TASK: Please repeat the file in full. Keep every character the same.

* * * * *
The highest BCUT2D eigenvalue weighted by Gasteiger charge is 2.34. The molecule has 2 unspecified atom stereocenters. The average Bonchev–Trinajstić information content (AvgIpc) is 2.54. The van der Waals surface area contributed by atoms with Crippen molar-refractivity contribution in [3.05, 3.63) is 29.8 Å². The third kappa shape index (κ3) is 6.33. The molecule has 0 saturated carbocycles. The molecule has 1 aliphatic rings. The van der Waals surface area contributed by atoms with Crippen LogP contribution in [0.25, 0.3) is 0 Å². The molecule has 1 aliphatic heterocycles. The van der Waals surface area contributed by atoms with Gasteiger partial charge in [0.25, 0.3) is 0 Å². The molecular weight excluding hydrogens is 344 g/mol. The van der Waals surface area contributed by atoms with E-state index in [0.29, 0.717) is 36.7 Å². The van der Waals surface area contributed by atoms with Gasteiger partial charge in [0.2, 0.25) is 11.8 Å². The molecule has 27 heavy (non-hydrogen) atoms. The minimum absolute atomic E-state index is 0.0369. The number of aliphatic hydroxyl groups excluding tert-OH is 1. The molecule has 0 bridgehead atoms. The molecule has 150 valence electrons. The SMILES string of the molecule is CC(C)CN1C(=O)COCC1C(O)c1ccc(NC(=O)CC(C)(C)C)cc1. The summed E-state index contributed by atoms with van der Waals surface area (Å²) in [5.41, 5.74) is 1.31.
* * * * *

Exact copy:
The highest BCUT2D eigenvalue weighted by Gasteiger charge is 2.34. The molecule has 2 unspecified atom stereocenters. The average Bonchev–Trinajstić information content (AvgIpc) is 2.54. The van der Waals surface area contributed by atoms with Crippen molar-refractivity contribution in [3.05, 3.63) is 29.8 Å². The third kappa shape index (κ3) is 6.33. The molecule has 0 saturated carbocycles. The molecule has 1 aliphatic rings. The van der Waals surface area contributed by atoms with Crippen LogP contribution in [0.25, 0.3) is 0 Å². The molecule has 1 aliphatic heterocycles. The van der Waals surface area contributed by atoms with Gasteiger partial charge in [0.25, 0.3) is 0 Å². The molecular weight excluding hydrogens is 344 g/mol. The van der Waals surface area contributed by atoms with E-state index in [0.29, 0.717) is 36.7 Å². The van der Waals surface area contributed by atoms with Gasteiger partial charge in [0.2, 0.25) is 11.8 Å². The molecule has 27 heavy (non-hydrogen) atoms. The minimum absolute atomic E-state index is 0.0369. The number of aliphatic hydroxyl groups excluding tert-OH is 1. The molecule has 0 bridgehead atoms. The molecule has 150 valence electrons. The SMILES string of the molecule is CC(C)CN1C(=O)COCC1C(O)c1ccc(NC(=O)CC(C)(C)C)cc1. The summed E-state index contributed by atoms with van der Waals surface area (Å²) in [5.41, 5.74) is 1.31.